The powered walker thus described has a minimal base area which makes it practical for use by a disabled person who must negotiate between objects such as furniture, and has a height which makes this walker convenient for use by an adult. From these dimensions, it can be seen that the walker 10 could be tipped over. To minimize this problem and still retain the walkers usefulness clue to its small base area, the Walker 10, as described, has been provided with front wheel drive, with only one front wheel being powered (the other being free-wheeling), and has been designed so that it has a minimally low center of gravity by, for'example, placing the battery 74 and the platform 44 as low as possible. This combination of features, together with rear steering, both minimizes the possibility of tip-over in general and practically eliminates the possibility of tip over in a rear direction in particular (of which walker users have the greatest fear). Additionally, if tip-over occurs in a forward direction, the walker user has an opportunity to minimize its potentially adverse effects by using his hands and arms. Without the described particular combination of features, the possibility of tip-over in general and/or the possibility of rearward tip-over would be significantly greater. For example, front wheel drive, with both wheels being powered and all the other features as described herein, would not combine to produce the degree of safety available with this walker 10.
It will be apparent from the foregoing description that a preferred embodiment has been described and that additional components, e.g., pads, could be added to the walker 10 and that other steering and braking de vices could be employed. Additionally, this walker 10 could be made foldable by positioning the electrical units, such as the battery 74, to one side, by making the structural members extending across the back and base of the walker in such a way that they would each comprise a pair of telescoping sections 80, 82 with removable locking pins 84 extending therethrough when the walker 10 is in use as shown by way ofexample, in FIG. 7 for the upper rear cross-member 34, by making the platform 44 removable, and by hanging the gate 76 on the right front post 18 so that it can be rotated back to lie against the exterior of the right side frame unit 14. By removing the locking pins 84, removing the platform 44, and swinging the gate 76 back, the opposing sides l4, 16 of the walker could be moved towards each other to further reduce the width of the walker.
l. A powered walker which comprises: an upstanding rigid frame assembly comprising interconnected, rigid frame members defining (a) vertical sides which define a vertical space for receiving a users body and defining (b) an entryway in one side thereof, said frame assembly connected to and terminating at its lower end in support means for supporting a walker user thereon in standing position within said frame assembly; a gate hingedly connected to said frame assembly along one side of said entryway and sized to extend across said entryway for closing engagement with said frame assembly along the opposing side of said entryway; wheel means connected to said frame assembly for supporting said frame assembly above a surface for transportational movement thereover, said wheel means comprising a pair of independently-mounted front wheels and a pair ofinterconnected turnable rear wheels; electrical power means carried within said frame assembly; drive means connected to said electrical power means and to one of said front wheels; switch means mounted adjacent the upper end of said frame assembly for manual operation by a walker user and electrically connected to said electrical power means; steering means connected at a lower end to said rear wheels and rotatably connected at its upper end to said frame assembly adjacent said upper end thereof; and brake means carried vertically along said frame assembly and terminating at one end adjacent said wheel means and for engagement therewith when said brake means are applied and terminating in a hand-operable position adjacent said upper end of said frame assembly.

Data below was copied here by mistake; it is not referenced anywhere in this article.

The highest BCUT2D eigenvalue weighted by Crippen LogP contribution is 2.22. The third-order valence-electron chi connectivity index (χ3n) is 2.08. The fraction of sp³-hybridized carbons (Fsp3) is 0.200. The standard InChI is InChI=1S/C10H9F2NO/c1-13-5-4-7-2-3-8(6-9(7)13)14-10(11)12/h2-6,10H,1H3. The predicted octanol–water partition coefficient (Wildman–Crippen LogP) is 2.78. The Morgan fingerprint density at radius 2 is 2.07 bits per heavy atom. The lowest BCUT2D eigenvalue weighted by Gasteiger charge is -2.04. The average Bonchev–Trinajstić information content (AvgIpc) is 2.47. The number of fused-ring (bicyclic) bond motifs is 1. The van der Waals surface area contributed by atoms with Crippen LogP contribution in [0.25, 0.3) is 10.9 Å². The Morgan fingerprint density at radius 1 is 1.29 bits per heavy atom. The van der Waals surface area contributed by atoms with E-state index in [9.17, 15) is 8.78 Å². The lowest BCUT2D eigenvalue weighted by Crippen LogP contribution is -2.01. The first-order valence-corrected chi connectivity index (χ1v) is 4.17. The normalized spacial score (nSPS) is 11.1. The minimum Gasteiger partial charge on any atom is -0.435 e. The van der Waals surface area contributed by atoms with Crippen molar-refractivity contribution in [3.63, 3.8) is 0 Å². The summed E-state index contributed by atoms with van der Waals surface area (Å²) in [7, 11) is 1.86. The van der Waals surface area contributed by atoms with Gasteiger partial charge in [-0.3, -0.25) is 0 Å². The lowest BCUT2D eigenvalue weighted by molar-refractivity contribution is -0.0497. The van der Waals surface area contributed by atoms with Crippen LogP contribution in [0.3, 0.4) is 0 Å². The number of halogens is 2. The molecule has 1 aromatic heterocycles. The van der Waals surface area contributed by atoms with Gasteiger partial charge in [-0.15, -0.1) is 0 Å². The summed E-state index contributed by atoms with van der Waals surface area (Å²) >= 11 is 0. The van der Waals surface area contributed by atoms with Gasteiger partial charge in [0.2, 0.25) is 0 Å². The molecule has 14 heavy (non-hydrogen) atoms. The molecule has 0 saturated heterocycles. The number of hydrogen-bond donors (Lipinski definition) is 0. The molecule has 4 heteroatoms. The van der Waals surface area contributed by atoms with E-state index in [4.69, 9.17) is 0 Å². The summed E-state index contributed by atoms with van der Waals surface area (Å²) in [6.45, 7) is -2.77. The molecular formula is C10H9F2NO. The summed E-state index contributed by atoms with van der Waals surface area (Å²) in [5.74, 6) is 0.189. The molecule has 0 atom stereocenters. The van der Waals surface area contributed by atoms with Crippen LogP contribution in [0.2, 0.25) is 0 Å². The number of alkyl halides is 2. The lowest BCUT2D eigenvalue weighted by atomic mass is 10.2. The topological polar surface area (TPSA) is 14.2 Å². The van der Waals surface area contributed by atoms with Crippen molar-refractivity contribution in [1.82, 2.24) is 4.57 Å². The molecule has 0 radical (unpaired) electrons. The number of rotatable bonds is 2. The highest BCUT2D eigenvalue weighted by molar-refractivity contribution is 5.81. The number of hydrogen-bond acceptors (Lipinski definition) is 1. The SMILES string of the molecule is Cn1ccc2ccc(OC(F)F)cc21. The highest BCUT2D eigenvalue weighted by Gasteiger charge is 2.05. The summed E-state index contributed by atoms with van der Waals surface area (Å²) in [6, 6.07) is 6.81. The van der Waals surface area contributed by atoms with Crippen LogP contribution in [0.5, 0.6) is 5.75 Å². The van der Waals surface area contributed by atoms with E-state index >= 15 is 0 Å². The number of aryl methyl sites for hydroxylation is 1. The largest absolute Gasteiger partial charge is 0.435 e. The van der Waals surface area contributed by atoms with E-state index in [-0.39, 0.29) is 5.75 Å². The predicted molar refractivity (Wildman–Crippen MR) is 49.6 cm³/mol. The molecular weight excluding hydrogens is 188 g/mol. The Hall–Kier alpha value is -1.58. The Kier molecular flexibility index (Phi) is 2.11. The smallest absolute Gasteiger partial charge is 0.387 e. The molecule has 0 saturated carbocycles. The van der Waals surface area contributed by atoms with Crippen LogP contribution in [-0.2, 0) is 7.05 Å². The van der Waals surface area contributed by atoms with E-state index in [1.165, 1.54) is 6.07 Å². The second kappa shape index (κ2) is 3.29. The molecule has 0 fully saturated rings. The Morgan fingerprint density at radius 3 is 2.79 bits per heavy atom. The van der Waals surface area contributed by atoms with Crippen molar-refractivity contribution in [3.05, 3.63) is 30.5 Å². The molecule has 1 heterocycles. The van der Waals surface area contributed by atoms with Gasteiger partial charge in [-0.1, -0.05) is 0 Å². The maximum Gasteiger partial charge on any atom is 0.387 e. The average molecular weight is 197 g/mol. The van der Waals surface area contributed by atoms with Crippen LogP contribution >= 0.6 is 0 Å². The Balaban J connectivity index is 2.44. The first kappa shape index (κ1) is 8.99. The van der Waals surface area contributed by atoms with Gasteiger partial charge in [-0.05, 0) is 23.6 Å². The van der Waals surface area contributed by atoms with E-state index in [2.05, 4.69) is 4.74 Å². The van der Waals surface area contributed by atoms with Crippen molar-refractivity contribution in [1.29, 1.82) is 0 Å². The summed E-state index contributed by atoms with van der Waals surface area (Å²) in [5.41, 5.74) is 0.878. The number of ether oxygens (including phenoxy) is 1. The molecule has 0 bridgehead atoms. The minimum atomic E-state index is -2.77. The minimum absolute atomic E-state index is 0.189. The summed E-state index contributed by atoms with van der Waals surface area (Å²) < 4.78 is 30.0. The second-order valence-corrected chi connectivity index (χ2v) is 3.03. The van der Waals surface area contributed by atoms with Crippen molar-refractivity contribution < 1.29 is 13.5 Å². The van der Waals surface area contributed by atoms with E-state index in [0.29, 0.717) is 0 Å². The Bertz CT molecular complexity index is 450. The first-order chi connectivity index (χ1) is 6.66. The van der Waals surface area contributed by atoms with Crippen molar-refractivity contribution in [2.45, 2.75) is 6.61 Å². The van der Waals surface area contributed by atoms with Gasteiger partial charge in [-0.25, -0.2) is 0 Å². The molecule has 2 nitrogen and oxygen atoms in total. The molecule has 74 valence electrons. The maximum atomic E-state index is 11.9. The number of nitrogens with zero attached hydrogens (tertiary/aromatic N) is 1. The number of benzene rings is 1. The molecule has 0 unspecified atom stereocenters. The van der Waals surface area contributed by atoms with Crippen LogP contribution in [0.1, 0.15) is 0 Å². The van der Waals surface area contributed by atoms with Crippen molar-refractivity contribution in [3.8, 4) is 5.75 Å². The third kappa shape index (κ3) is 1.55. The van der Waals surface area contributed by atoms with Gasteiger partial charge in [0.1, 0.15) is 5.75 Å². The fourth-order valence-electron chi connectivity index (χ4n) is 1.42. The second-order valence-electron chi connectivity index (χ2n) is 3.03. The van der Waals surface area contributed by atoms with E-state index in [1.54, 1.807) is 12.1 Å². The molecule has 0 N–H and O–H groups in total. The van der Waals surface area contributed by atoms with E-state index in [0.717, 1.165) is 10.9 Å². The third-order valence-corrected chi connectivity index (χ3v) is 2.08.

2. The powered walker of claim 1 wherein:
said electrical power means comprises an electric storage battery, a motor, and relay circuit means for producing forward and reverse movement of said walker, said relay circuit means being electrically connected to said switch means, to said motor, and to said battery.
3. A powered walker which comprises:
an upstanding rigid frame assembly comprising a pair of side frames, a back, and horizontal support means at its lower end for supporting a user thereon in standing position within said walker, said side frames defining a front entryway;
. 6 a gate hmgedly connected to one of said side frames and sized to extend across said entryway for closing engagement with the other said side frame;
a pair of independently-mounted front wheels and a pair of interconnected rear wheels connected to and supporting said frame assembly at its corners above a surface for transportational movement 5 thereover, said front wheels each being rotatably carried on an axle connected to said frame assembly to prevent directional turning of said front wheels and said rear wheels each being mounted for turning movement for changing the direction of movement of said walker in response to steering means connected at its lower end to said rear wheels and rotatably connected at its upper end to one of said side frames for hand operation by said walker user when in a standing position;